Source: Drawing by Alexey Iorsh
Russia, optimism rarely takes hold. Perhaps this has something to do with the
cold climate or with the country’s complicated history. Optimism here is usually
frowned upon as a sign either of political bias or lack of intellect.
Pessimism, on the contrary, is perceived as a sign of intellectual acuity and
As soon as the Russian-American Reset produced its initial results, the voices
of a few enthusiasts were drowned out by a chorus of skeptics. Newspapers and
TV screens were full of warnings to avoid euphoria, not to expect too much from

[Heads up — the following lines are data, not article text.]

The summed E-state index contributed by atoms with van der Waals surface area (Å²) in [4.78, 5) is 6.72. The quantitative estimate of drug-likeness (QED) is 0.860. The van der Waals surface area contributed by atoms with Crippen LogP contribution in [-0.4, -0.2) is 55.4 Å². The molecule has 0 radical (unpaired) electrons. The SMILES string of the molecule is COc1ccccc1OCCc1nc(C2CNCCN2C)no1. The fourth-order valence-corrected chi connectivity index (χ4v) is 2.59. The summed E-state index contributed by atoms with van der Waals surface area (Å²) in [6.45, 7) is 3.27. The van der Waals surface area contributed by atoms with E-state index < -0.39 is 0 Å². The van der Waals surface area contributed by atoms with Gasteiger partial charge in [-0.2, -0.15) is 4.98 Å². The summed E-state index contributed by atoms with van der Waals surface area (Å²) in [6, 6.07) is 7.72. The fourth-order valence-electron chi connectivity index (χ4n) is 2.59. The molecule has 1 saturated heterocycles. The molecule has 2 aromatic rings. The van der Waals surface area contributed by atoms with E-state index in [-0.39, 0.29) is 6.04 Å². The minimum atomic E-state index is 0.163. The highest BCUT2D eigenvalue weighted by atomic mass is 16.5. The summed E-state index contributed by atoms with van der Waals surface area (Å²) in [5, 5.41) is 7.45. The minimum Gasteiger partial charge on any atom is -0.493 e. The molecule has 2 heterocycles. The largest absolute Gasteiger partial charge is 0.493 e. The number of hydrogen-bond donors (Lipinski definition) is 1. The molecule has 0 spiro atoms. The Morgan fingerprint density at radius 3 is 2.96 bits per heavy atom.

a thaw between Moscow and Washington and to focus on the fundamental
differences in their positions on many matters of principle. Likewise, Russians are urged not to entertain illusions
about the outlook for cooperation between Russia and the United States during 2012 – a
year that will be critical politically for both countries.
This skepticism is shared by talking heads from across the Russian political spectrum. Those who identify themselves as Russian patriots believe that hoping for partnership with the U.S. shows a total lack of common sense, because the American leadership has always been and will always be hostile to Russia, no matter who sits in the White House.
The liberals are pessimistic for another reason. They think the Kremlin is simply not ready for a serious dialogue with the United States, and it still plugs the line about a “hostile external environment” to distract its populace.